A federal civil jury found today that a Prince George's County police canine officer should not be held liable for a 1997 incident in which his police dog bit a Bowie teenager 33 times.

After a three-day trial, a nine-member jury deliberated for a little more than an hour before deciding that Cpl. David Favors should not be held liable for the July 31, 1997, incident in which his police canine, Rony, attacked Julie Anne Brown.

The attack occurred about 2 a.m. inside the Robert Goddard Middle School in Lanham, where Brown, then 17, and two acquaintances had climbed through an open window to buy sodas and use the restroom, according to trial testimony.

The teenagers set off a silent alarm that alerted police. Favors, 36, testified that after he gave an amplified warning outside the building, he went inside with Rony and let the dog search for intruders.

Brown, now a 19-year-old sophomore at Towson State, and Lacey Knauer, now a freshman at the University of Maryland, both testified that they were hiding behind a desk when the dog came into the room.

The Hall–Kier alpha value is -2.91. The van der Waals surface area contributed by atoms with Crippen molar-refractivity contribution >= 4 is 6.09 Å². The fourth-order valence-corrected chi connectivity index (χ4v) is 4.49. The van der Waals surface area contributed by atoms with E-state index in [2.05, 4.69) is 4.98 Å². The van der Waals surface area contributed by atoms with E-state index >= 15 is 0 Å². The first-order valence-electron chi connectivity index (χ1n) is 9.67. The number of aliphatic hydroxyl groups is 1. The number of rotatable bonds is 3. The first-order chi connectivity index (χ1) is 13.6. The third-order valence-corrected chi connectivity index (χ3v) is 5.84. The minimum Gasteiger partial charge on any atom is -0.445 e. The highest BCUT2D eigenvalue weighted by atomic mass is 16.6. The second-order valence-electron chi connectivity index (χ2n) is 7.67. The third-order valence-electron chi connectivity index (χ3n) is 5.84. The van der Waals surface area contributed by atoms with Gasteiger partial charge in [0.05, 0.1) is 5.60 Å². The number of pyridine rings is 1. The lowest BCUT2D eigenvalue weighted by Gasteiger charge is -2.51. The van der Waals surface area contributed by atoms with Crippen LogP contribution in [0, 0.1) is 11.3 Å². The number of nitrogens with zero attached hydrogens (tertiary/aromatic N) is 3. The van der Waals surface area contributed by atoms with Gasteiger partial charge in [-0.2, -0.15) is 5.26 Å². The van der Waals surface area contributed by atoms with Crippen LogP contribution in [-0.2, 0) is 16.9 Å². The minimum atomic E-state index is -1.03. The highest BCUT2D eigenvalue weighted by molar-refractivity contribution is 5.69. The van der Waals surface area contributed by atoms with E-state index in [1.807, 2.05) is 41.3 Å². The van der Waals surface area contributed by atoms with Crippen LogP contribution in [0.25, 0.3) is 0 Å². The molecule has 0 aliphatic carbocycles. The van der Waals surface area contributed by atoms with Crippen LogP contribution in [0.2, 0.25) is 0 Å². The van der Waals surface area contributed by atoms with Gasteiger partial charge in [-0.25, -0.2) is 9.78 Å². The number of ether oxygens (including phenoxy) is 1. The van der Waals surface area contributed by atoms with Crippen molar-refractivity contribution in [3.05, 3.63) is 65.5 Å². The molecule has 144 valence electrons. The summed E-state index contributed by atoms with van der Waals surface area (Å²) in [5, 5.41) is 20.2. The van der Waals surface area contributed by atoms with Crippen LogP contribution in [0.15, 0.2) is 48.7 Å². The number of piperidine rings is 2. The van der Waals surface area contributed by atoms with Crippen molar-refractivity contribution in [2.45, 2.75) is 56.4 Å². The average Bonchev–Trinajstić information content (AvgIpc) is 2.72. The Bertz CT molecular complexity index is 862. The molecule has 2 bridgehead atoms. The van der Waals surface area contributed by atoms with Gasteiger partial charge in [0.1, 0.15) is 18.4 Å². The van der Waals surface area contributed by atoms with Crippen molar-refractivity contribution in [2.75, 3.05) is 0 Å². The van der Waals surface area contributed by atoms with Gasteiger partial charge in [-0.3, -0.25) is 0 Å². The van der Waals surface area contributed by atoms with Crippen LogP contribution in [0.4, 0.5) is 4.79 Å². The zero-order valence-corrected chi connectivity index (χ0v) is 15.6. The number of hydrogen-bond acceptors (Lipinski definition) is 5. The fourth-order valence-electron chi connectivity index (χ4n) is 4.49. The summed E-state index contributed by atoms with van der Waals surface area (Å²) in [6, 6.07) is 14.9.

Favors, a 10-year veteran, testified that his dog bit Brown when she suddenly jumped over the desk, tried to run away and then fought with the dog. Brown and Knauer both testified that Brown did not run or try to fight the dog. Another officer who was at the scene, John Willie Ivey Jr., testified that he was busy arresting Knauer and did not see Brown try to flee or fight the dog.

The officer was defended by Assistant County Attorney Laura J. Gwinn. "The jury clearly made the right decision in this case," said Deputy County Attorney John Bielec.

"I'm very disappointed," said Terrell N. Roberts III, Brown's attorney. "This doesn't say much for a system that allows an officer to put a dog on a juvenile who poses no threat."

The verdict marked the second time in less than three weeks that a Baltimore civil jury has found that a Prince George's County police canine officer should not be held liable for an attack by his dog.

There are still at least 12 civil lawsuits alleging brutality pending against members of the county's canine unit. In addition, the FBI is investigating whether the canine corps has engaged in a pattern of excessive force.